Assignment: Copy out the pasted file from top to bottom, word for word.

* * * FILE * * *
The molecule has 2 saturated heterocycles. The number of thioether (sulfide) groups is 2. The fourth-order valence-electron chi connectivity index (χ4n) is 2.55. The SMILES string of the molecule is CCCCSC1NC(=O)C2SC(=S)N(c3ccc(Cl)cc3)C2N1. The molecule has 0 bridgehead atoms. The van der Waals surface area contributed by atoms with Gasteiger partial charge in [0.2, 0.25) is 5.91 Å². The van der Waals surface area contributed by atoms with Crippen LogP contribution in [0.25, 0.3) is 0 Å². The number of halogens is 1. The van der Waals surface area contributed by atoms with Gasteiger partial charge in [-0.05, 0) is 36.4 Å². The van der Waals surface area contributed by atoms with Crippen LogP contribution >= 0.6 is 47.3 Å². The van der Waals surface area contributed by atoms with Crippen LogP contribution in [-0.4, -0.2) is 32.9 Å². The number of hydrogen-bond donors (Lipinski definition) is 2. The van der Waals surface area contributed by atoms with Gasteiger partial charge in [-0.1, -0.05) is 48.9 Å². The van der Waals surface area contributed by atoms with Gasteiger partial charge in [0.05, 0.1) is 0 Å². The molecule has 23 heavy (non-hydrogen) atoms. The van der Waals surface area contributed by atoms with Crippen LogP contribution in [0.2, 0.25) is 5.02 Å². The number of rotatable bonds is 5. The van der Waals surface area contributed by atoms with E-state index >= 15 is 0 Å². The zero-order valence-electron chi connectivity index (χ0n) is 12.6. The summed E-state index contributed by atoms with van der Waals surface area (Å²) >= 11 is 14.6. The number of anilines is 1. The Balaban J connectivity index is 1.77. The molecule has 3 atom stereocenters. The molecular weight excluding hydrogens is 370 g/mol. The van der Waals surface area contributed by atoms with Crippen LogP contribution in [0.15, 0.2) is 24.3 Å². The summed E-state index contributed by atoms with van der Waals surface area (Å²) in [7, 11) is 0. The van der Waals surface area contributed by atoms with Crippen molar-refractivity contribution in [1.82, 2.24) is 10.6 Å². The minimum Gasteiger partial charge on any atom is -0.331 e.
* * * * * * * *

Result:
The molecule has 2 saturated heterocycles. The number of thioether (sulfide) groups is 2. The fourth-order valence-electron chi connectivity index (χ4n) is 2.55. The SMILES string of the molecule is CCCCSC1NC(=O)C2SC(=S)N(c3ccc(Cl)cc3)C2N1. The molecule has 0 bridgehead atoms. The van der Waals surface area contributed by atoms with Gasteiger partial charge in [0.2, 0.25) is 5.91 Å². The van der Waals surface area contributed by atoms with Crippen LogP contribution in [0.25, 0.3) is 0 Å². The number of halogens is 1. The van der Waals surface area contributed by atoms with Gasteiger partial charge in [-0.05, 0) is 36.4 Å². The van der Waals surface area contributed by atoms with Crippen LogP contribution >= 0.6 is 47.3 Å². The van der Waals surface area contributed by atoms with Crippen LogP contribution in [-0.4, -0.2) is 32.9 Å². The number of hydrogen-bond donors (Lipinski definition) is 2. The van der Waals surface area contributed by atoms with Gasteiger partial charge in [-0.1, -0.05) is 48.9 Å². The van der Waals surface area contributed by atoms with Gasteiger partial charge in [0.05, 0.1) is 0 Å². The molecule has 23 heavy (non-hydrogen) atoms. The van der Waals surface area contributed by atoms with Crippen LogP contribution in [0.2, 0.25) is 5.02 Å². The number of rotatable bonds is 5. The van der Waals surface area contributed by atoms with E-state index >= 15 is 0 Å². The zero-order valence-electron chi connectivity index (χ0n) is 12.6. The summed E-state index contributed by atoms with van der Waals surface area (Å²) >= 11 is 14.6. The number of anilines is 1. The Balaban J connectivity index is 1.77. The molecule has 3 atom stereocenters. The molecular weight excluding hydrogens is 370 g/mol. The van der Waals surface area contributed by atoms with Crippen LogP contribution in [0.15, 0.2) is 24.3 Å². The summed E-state index contributed by atoms with van der Waals surface area (Å²) in [7, 11) is 0. The van der Waals surface area contributed by atoms with Crippen molar-refractivity contribution in [1.82, 2.24) is 10.6 Å². The minimum Gasteiger partial charge on any atom is -0.331 e.